By Lily Goodman
Americans have heard a lot recently about the various hate groups around the United States, and whether they label themselves as neo-Nazis, white supremacists, or skinheads, one thing is certain: they are hate groups.
Innocent people have been killed, and many people live in fear simply because their skin color or their religion might make them a target for violence by these groups. Frank Meeink, a former white supremacist skinhead gang member from Philadelphia asked himself one question: when, and how, will this end?
Meeink, a well-known neo-Nazi leader and recruiter in the east in the 1990s, now speaks out against the things he used to preach. At 7 p.m. Friday, the reformed white supremacist will read from his autobiography, aptly titled, Autobiography of a Recovering Skinhead: The Frank Meeink Story, at Prairie Lights, 15 S. Dubuque St.
For Meeink, one thing that altered his mind was interacting with the world around him through a different lens.
“What changed for me was when I actually sat down and talked with the people that I thought I hated,” he said. “Because once I realized we actually had some things in common, that changed my entire mindset.”
Meeink did not have an easy upbringing in South Philadelphia, often passed from guardian to guardian.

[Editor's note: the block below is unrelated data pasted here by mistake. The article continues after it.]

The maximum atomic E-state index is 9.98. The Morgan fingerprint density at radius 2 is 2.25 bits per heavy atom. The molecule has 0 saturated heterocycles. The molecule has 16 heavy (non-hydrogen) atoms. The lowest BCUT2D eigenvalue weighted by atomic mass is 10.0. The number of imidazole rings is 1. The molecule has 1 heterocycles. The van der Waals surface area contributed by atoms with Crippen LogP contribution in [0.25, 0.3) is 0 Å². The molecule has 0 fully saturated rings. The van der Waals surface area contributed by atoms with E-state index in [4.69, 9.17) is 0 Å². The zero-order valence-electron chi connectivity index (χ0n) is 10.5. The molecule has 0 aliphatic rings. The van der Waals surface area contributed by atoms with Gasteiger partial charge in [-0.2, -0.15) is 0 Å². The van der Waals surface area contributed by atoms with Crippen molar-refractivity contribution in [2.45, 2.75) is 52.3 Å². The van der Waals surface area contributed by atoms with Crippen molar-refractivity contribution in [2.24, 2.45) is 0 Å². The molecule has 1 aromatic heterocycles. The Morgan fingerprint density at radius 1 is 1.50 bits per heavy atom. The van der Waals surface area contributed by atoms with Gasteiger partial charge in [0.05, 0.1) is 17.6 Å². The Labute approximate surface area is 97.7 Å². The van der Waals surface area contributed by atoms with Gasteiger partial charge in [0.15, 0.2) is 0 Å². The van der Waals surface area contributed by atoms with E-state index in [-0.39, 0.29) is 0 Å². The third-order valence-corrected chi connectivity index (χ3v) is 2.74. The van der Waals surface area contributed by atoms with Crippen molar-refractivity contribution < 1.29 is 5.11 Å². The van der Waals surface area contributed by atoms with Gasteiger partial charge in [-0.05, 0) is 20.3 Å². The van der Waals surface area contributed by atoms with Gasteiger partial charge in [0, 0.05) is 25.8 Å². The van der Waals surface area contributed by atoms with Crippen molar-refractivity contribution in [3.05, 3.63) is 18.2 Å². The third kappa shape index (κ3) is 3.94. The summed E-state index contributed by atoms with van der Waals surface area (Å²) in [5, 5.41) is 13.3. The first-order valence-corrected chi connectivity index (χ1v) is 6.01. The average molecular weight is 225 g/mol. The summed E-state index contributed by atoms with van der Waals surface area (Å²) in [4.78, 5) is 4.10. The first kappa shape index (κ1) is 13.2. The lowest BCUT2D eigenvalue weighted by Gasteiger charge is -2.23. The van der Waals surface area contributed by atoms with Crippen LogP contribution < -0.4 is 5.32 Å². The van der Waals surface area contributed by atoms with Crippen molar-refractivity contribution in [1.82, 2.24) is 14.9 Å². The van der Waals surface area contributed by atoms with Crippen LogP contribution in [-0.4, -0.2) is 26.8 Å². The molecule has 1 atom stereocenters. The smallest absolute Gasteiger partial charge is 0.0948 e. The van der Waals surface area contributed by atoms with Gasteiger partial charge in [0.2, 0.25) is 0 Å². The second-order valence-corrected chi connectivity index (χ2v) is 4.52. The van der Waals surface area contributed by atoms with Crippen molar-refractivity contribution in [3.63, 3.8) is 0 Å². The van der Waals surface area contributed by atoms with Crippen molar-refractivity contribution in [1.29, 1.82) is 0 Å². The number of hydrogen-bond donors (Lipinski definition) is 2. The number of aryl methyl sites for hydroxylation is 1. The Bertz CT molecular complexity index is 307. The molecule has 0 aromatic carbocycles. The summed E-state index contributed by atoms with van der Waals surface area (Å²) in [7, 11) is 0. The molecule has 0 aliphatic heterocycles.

“I had a stepfather who was abusive, and he sent me to go live with my dad, who was a drug addict and [an] alcoholic,” he said. “I went to an all-black school and got beat up all the time.”
That all changed when Meeink was 13, and his cousin “took [him] under his wing.”
“He was a part of this neo-Nazi group out in Amish country,” Meeink said. “He started talking to me about things that my parents never talked to me about, and when I told him I was getting beat up by some black kids at school, he used that to propagate a lot of hate within me, and the next thing I knew, I was really into the movement.”
At 17, Meeink was arrested for aggravated kidnapping of a rival skinhead leader and went to prison in Illinois for three years. While serving his sentence, Meeink became an avid sports player and often played basketball with black inmates.
“That’s when I started seeing people as just human beings for the first time in my life,” he said.
Upon his release, he began working for a Jewish man who owned an antique store.
“I still tried to go back to my former life, my former friends, but I just couldn’t,” Meeink said.
Today, he leads a very different life than before. He lives in Des Moines, with his wife and four children, who are, his “entire world” now.
He’s also a sports junkie, and runs a youth program, Harmony through Hockey, which he started around 15 years ago to better spread his message on finding compassion for those around you, no matter who they might be.
“I have a lot of mentors in my life now of many different backgrounds and races,” Meeink said. “They give me great advice on being a better person and dad. And I’ll just say this: What a great chance I have at life now, because back in the day, I wouldn’t have had this chance.”